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How far is China in the field of artificial intelligence?

How far is China in the field of artificial intelligence?


Status: 10/07/2023 10:23 AM

Chinese technology companies are also positioning themselves for the fast-growing billion-euro business in artificial intelligence. How far are they? And where are your limits so far?

A group of human-sized robots, straight out of a sci-fi movie, dance to traditional Chinese music. This is one of the banners at the World Conference on Artificial Intelligence (AI) last week in Shanghai. It’s a technological revolution, at least that’s what the commercials promise.

The American company OpenAI, which started the AI ​​revolution with its ChatGPT scripting bot, didn’t even get involved. But other big tech companies, especially from the US and China: Google, Apple, Microsoft, Huawei, Baidu, and Tencent. Elon Musk, who was in China recently, was also present at the opening of the conference.

“immature” language models

Zevka Ovcharova, head of the Institute for Information Management in Engineering in Karlsruhe, came from Germany. How far is China from large language models like ChatGPT, where you write a question into a conversation and a machine answers it in a complicated way?

“We’re not very excited about the so-called Chinese variant of ChatGPT. The language models are not advanced, they’re not that mature,” says Ovcharova. “What made a really good impression was the autonomous driving.” Quite a big development has already happened here in China.

In general, she got the impression that there was a lot of talk on the subject. “But I haven’t seen anything really unique, special, or a very typical Chinese product.”

Much computing power is required

Chinese chatbots that work similar to ChatGPT can be seen at the conference: for example from the big Chinese technology companies Baidu and Alibaba. But experts like Cai Hengjin, a Chinese professor of artificial intelligence at Wuhan University, see room for improvement in Chinese companies’ language models over the newest language model to date, GPT 4.0.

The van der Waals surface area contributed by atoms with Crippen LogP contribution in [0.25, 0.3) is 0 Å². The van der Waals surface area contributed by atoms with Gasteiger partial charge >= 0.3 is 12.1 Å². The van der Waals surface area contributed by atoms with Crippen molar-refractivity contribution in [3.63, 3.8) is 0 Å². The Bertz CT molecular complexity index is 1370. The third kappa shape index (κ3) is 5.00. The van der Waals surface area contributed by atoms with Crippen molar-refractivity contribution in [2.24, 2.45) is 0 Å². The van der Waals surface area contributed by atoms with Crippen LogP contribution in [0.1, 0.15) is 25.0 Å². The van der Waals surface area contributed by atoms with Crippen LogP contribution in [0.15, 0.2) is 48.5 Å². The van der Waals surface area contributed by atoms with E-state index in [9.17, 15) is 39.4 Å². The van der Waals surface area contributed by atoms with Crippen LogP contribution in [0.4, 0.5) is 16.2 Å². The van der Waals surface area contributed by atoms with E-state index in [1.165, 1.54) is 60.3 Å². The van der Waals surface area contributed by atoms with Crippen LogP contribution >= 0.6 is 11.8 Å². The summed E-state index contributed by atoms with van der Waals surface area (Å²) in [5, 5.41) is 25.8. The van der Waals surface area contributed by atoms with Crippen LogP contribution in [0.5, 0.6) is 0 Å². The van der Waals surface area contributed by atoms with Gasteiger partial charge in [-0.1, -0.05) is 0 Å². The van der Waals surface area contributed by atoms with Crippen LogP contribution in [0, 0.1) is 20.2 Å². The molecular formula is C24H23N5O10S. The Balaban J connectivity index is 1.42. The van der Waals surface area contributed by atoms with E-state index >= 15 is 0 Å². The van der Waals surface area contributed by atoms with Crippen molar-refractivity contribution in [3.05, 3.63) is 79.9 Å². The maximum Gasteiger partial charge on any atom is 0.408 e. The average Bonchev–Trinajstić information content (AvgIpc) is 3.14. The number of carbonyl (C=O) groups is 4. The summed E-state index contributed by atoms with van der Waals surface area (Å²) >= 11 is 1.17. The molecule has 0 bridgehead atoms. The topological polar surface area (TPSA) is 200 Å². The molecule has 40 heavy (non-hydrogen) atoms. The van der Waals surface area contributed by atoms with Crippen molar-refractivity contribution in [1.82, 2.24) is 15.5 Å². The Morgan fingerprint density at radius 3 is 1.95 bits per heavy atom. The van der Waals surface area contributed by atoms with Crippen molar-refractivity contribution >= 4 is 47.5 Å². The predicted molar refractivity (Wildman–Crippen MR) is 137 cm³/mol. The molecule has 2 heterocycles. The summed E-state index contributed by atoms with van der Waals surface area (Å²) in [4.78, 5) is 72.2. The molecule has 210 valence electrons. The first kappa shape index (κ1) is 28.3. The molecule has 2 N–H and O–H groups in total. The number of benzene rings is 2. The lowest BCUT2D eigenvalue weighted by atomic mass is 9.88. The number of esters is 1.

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“As far as I know, there are dozens of companies working on large language models in China, but few of them can reach Level 3.5. Not to mention Level 4.0,” said the expert. “The vast majority of models are estimated to be unable to reach this level.”

Cai Hengjin believes that China is in third place after the United States and Great Britain in the development of artificial intelligence. The latter is because Google Deepmind is located in London. Other experts put China in second place, and he says: “The gap is still very large, unless we change our strategy and no longer follow foreign technology.”

The expert is convinced that if Chinese companies succeed in inventing a kind of artificial intelligence that does not require as much computing power as ChatGPT, for example, they can catch up.

Limited access to cloud services?

China is currently affected by international restrictions on computer chips. The United States and other countries such as the Netherlands and Japan have imposed export restrictions on some microchips and machines that can make chips. They want to prevent China from using artificial intelligence in the military.

However, Antonia Hamidi of the Chinese research institute Merex believes that Chinese companies can also find alternatives – without using such powerful chips. You just need more of it, more electricity, and more resources. In addition, companies can rent computing power on the Internet. “It’s expensive, but you can do it,” Hamidi says. But it appears that the US government is preparing to restrict Chinese companies’ access to so-called cloud computing services. This was recently reported by the “Wall Street Journal”.

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However, the United States is not a leader in all areas, says Hamidi. China is better at facial recognition, for example, and proprietary industrial applications — and at social media algorithms. “Of course, from what we know, TikTok’s algorithm is among the best out there.”

The Communist Party wants to stay in control

There is also a discussion about AI – the opportunities, risks and risks – in China. In addition, China – following the example of the European Union recently – has put forward a draft of state regulation: AI must be safe, understandable, and not contribute to social destabilization.

But behind the latter, there is also the Communist Party’s political self-interest in an authoritarian one-party state, says Hamidi. It also relates to the party retaining control that “no information is shared with which the party does not agree”.

The Internet has already succeeded in controlling the People’s Republic through strict censorship. It is also trying to use artificial intelligence. GPT chat by OpenAI is not available in China.